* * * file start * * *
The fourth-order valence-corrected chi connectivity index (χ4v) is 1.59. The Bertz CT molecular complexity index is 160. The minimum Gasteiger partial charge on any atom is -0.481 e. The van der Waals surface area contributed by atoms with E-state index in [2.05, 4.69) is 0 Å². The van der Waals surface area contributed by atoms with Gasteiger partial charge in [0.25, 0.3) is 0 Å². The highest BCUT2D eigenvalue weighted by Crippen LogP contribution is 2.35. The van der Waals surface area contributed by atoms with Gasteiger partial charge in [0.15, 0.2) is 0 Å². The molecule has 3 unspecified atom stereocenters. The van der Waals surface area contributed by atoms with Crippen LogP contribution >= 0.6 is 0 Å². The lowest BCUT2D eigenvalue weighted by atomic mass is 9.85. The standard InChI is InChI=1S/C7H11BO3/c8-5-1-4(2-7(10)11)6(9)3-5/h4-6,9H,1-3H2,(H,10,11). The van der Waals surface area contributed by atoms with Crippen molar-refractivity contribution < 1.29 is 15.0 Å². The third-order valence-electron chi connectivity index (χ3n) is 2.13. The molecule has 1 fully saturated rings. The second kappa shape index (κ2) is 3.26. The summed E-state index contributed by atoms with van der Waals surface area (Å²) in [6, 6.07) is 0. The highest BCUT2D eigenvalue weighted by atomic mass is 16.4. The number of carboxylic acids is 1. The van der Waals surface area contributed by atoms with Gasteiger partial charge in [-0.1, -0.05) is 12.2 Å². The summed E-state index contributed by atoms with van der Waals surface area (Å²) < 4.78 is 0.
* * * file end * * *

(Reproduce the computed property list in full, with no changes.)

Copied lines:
The fourth-order valence-corrected chi connectivity index (χ4v) is 1.59. The Bertz CT molecular complexity index is 160. The minimum Gasteiger partial charge on any atom is -0.481 e. The van der Waals surface area contributed by atoms with E-state index in [2.05, 4.69) is 0 Å². The van der Waals surface area contributed by atoms with Gasteiger partial charge in [0.25, 0.3) is 0 Å². The highest BCUT2D eigenvalue weighted by Crippen LogP contribution is 2.35. The van der Waals surface area contributed by atoms with Gasteiger partial charge in [0.15, 0.2) is 0 Å². The molecule has 3 unspecified atom stereocenters. The van der Waals surface area contributed by atoms with Crippen LogP contribution >= 0.6 is 0 Å². The lowest BCUT2D eigenvalue weighted by atomic mass is 9.85. The standard InChI is InChI=1S/C7H11BO3/c8-5-1-4(2-7(10)11)6(9)3-5/h4-6,9H,1-3H2,(H,10,11). The van der Waals surface area contributed by atoms with Crippen molar-refractivity contribution < 1.29 is 15.0 Å². The third-order valence-electron chi connectivity index (χ3n) is 2.13. The molecule has 1 fully saturated rings. The second kappa shape index (κ2) is 3.26. The summed E-state index contributed by atoms with van der Waals surface area (Å²) in [6, 6.07) is 0. The highest BCUT2D eigenvalue weighted by atomic mass is 16.4. The number of carboxylic acids is 1. The van der Waals surface area contributed by atoms with Gasteiger partial charge in [-0.1, -0.05) is 12.2 Å². The summed E-state index contributed by atoms with van der Waals surface area (Å²) < 4.78 is 0.